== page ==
Habitat for Humanity celebrates affordable housing strides

Local legislators and government representatives spent a day building homes in Gypsum on 'Difference Maker Build Day'





Habitat for Humanity Vail Valley celebrated the substantial strides made in affordable housing policy this year by inviting local government representatives to a “Difference Makers” build day in Gypsum this past Wednesday.


State Rep. Dylan Roberts, Eagle County Commissioner Kathy Chandler-Henry, and a number of other community leaders — including representatives from Eagle County School District and the town of Vail — showed up bright and early at the Stratton Flats neighborhood in Gypsum, exchanging their policy tools for power tools to help complete eight new units in the affordable housing development.


Legislator of the Year


Before getting started on the homes, Chris Bibbo, the deputy director of Habitat for Humanity Colorado, presented Roberts with the Legislator of the Year award for his leadership and accomplishments in passing transformational affordable housing policy during the latest state legislative session. Roberts served as chair of the Affordable Housing Task Force and was a prime sponsor on House Bill 1304, which allocates $178 million in grant funding for housing developments and initiatives throughout the state.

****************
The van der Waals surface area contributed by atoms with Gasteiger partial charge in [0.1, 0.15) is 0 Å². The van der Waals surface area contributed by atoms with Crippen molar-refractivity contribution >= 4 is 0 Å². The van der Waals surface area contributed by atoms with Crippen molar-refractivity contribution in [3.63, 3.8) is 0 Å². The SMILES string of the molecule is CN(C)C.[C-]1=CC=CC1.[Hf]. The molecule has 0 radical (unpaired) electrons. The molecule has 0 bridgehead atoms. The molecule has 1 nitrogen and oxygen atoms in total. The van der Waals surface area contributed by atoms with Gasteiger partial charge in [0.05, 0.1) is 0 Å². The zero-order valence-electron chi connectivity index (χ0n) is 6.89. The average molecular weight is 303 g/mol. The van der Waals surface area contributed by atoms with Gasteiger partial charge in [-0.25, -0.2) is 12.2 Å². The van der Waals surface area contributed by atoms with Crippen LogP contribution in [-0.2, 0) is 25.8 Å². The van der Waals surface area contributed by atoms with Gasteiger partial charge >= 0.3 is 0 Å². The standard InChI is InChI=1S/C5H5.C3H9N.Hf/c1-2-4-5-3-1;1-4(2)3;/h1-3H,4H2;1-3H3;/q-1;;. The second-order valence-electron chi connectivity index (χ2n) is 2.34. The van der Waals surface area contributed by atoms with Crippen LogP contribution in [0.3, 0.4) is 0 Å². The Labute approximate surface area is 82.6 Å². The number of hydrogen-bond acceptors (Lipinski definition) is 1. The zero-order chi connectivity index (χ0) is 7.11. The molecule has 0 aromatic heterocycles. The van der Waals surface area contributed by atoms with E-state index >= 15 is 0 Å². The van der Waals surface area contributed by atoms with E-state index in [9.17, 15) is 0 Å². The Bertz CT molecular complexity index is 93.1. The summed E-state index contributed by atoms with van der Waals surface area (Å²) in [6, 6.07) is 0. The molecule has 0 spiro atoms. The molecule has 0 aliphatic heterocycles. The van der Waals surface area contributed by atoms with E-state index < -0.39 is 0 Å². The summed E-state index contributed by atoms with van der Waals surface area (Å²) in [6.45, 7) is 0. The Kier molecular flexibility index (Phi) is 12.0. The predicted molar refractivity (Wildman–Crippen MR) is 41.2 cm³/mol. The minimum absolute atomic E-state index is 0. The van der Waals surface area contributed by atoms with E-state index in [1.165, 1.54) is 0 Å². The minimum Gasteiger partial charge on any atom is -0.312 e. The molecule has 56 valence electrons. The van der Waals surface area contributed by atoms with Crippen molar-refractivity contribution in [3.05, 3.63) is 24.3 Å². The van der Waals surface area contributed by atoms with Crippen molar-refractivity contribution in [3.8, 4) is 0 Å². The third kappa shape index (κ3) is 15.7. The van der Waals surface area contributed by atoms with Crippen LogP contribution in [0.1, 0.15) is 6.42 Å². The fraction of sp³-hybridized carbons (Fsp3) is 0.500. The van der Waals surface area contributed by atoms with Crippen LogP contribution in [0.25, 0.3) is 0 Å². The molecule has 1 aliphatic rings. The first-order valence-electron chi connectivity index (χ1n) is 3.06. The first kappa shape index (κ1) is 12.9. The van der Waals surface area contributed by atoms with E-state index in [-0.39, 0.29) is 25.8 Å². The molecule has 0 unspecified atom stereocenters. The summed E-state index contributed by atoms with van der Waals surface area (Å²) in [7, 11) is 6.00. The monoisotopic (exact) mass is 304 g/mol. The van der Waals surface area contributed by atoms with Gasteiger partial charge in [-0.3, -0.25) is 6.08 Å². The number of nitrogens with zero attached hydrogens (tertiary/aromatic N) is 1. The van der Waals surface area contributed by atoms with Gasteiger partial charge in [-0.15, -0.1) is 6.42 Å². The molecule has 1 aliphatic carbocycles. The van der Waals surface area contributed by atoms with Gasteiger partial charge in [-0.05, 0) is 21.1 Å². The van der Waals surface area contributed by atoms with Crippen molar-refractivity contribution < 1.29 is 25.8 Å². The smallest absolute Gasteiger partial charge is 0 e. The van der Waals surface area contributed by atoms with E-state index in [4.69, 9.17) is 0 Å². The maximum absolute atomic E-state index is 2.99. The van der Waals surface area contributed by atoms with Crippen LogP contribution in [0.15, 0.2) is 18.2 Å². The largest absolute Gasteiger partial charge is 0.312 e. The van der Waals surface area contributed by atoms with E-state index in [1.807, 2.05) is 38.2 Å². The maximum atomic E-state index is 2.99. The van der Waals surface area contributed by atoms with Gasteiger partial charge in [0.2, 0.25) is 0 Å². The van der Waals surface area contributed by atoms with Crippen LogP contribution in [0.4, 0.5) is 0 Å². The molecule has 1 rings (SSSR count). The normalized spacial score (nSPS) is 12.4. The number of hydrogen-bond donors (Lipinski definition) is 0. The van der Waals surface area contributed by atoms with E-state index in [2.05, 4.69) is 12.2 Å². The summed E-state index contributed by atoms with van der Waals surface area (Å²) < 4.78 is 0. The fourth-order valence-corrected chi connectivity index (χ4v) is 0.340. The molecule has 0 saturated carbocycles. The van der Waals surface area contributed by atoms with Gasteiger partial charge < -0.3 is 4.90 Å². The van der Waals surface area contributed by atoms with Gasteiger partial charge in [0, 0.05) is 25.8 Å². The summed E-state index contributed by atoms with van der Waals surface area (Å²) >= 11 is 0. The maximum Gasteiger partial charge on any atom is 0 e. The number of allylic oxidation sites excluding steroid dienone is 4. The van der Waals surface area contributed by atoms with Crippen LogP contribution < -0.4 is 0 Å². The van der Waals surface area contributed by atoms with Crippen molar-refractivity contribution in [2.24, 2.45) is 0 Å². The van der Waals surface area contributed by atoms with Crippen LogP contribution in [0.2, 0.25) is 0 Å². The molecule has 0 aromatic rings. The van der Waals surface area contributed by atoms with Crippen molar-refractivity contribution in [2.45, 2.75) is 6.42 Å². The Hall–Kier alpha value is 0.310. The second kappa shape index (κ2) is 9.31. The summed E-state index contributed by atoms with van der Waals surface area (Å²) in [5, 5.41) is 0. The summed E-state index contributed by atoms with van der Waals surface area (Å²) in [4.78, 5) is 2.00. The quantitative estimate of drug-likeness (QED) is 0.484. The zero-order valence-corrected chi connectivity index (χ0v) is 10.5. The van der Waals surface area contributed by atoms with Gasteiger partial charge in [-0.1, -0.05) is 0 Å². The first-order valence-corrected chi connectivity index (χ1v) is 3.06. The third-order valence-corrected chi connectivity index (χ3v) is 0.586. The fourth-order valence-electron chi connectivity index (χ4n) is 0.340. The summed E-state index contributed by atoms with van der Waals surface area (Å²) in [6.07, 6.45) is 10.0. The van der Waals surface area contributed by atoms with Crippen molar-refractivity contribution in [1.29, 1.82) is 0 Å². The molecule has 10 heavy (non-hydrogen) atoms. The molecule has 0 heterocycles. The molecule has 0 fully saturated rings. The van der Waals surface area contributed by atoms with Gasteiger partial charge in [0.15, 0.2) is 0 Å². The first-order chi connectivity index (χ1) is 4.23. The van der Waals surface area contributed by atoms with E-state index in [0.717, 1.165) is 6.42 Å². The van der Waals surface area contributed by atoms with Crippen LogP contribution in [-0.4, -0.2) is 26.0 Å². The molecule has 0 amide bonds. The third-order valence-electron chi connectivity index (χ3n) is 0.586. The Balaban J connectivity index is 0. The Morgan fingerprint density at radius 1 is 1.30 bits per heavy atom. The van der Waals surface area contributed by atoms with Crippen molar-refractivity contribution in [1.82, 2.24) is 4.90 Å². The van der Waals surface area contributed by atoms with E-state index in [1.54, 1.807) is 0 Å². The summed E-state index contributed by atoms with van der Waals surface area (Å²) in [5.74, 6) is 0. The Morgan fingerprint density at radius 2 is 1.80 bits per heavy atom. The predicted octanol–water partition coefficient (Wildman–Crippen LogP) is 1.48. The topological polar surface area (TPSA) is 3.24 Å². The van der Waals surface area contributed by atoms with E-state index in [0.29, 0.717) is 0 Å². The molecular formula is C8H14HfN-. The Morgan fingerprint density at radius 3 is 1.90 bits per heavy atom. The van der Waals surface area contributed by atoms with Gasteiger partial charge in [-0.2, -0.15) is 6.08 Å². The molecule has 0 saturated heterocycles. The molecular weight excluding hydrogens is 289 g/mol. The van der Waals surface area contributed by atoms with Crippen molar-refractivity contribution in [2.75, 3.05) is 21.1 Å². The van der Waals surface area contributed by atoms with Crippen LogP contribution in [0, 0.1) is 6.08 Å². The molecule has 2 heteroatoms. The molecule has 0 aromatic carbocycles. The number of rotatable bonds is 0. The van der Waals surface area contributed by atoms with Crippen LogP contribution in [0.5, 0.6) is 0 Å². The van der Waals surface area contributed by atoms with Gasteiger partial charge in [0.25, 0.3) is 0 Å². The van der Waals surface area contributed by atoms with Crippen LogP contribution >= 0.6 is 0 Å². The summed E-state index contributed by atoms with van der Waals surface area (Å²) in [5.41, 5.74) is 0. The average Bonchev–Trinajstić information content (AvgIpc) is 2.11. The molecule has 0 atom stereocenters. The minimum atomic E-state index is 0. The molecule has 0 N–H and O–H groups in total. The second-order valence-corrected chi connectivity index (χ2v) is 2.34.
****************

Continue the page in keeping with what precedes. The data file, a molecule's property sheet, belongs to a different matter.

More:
The influx of funding is already having a positive impact on Habitat for Humanity’s capacity for development in the valley. The nonprofit is completing eight units in 2022, and is tripling that number in 2023 with the additional state support. Twenty-four new units are planned for next year, the most ever in a single year, between the Stratton Flats neighborhood in Gypsum and 3rd Street in Eagle, all going to members of the local workforce.


The Legislator of the Year award is given out once a year to a state legislator who has done outstanding work in support of affordable housing, an apt description of Roberts’ efforts this past year.


“He’s been such an incredible champion for affordable housing, and he’s worked tirelessly and collaboratively to find creative and practical solutions to our housing crisis here in Colorado,” Bibbo said. “He helped to crack and pass the largest single-year investment in affordable housing in Colorado history. Thanks to Dylan’s excellent leadership, more Coloradans will have a safe, affordable place to call home.”


During his acceptance speech, Roberts was quick to share credit for his legislative victories, highlighting the ways that Habitat for Humanity helped garner support for bold state action.

“Habitat really engaged in the process and secured some major victories through the legislative process thanks to Elyse (Howard, development director of Habitat for Humanity Vail Valley) coming to testify, to the county commissioners here in Eagle County testifying about our unique needs here in Eagle County and in our mountain communities where we have such a higher cost of living,” Roberts said. “Without Habitat, there wouldn’t have been as meaningful an investment in affordable housing and affordable home ownership in the mountain communities.”